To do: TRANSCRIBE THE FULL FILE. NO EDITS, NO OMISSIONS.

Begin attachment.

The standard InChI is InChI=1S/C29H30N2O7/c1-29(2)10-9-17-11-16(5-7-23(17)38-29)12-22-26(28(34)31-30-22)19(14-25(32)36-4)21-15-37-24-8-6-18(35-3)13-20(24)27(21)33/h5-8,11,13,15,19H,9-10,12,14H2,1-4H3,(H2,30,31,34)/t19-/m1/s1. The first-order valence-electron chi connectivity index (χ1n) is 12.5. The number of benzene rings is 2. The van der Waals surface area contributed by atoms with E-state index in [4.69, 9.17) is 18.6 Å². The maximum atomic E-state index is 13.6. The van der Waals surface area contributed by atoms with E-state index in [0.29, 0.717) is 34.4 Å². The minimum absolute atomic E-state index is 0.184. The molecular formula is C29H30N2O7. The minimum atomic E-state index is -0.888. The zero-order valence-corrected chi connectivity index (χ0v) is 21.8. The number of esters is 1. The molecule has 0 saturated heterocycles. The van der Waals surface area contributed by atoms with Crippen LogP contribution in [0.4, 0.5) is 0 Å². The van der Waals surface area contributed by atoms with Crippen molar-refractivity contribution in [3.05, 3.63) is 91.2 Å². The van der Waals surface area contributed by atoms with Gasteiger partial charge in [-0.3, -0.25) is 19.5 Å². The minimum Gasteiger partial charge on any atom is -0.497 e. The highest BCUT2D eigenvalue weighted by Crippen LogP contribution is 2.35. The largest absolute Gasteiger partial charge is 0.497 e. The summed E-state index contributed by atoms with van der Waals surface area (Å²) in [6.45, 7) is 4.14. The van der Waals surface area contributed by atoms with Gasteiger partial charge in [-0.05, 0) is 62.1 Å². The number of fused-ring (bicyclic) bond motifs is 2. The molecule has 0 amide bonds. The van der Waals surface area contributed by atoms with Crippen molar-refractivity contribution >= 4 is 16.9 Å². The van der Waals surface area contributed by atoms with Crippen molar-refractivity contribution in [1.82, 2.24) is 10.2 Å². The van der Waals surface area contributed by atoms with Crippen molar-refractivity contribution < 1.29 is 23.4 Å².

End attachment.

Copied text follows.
The standard InChI is InChI=1S/C29H30N2O7/c1-29(2)10-9-17-11-16(5-7-23(17)38-29)12-22-26(28(34)31-30-22)19(14-25(32)36-4)21-15-37-24-8-6-18(35-3)13-20(24)27(21)33/h5-8,11,13,15,19H,9-10,12,14H2,1-4H3,(H2,30,31,34)/t19-/m1/s1. The first-order valence-electron chi connectivity index (χ1n) is 12.5. The number of benzene rings is 2. The van der Waals surface area contributed by atoms with E-state index in [4.69, 9.17) is 18.6 Å². The maximum atomic E-state index is 13.6. The van der Waals surface area contributed by atoms with E-state index in [0.29, 0.717) is 34.4 Å². The minimum absolute atomic E-state index is 0.184. The molecular formula is C29H30N2O7. The minimum atomic E-state index is -0.888. The zero-order valence-corrected chi connectivity index (χ0v) is 21.8. The number of esters is 1. The molecule has 0 saturated heterocycles. The van der Waals surface area contributed by atoms with Crippen LogP contribution in [0.4, 0.5) is 0 Å². The van der Waals surface area contributed by atoms with Crippen molar-refractivity contribution in [3.05, 3.63) is 91.2 Å². The van der Waals surface area contributed by atoms with Gasteiger partial charge in [-0.3, -0.25) is 19.5 Å². The minimum Gasteiger partial charge on any atom is -0.497 e. The highest BCUT2D eigenvalue weighted by Crippen LogP contribution is 2.35. The largest absolute Gasteiger partial charge is 0.497 e. The summed E-state index contributed by atoms with van der Waals surface area (Å²) in [6.45, 7) is 4.14. The van der Waals surface area contributed by atoms with Gasteiger partial charge in [-0.05, 0) is 62.1 Å². The number of fused-ring (bicyclic) bond motifs is 2. The molecule has 0 amide bonds. The van der Waals surface area contributed by atoms with Crippen molar-refractivity contribution >= 4 is 16.9 Å². The van der Waals surface area contributed by atoms with Crippen molar-refractivity contribution in [1.82, 2.24) is 10.2 Å². The van der Waals surface area contributed by atoms with Crippen molar-refractivity contribution < 1.29 is 23.4 Å².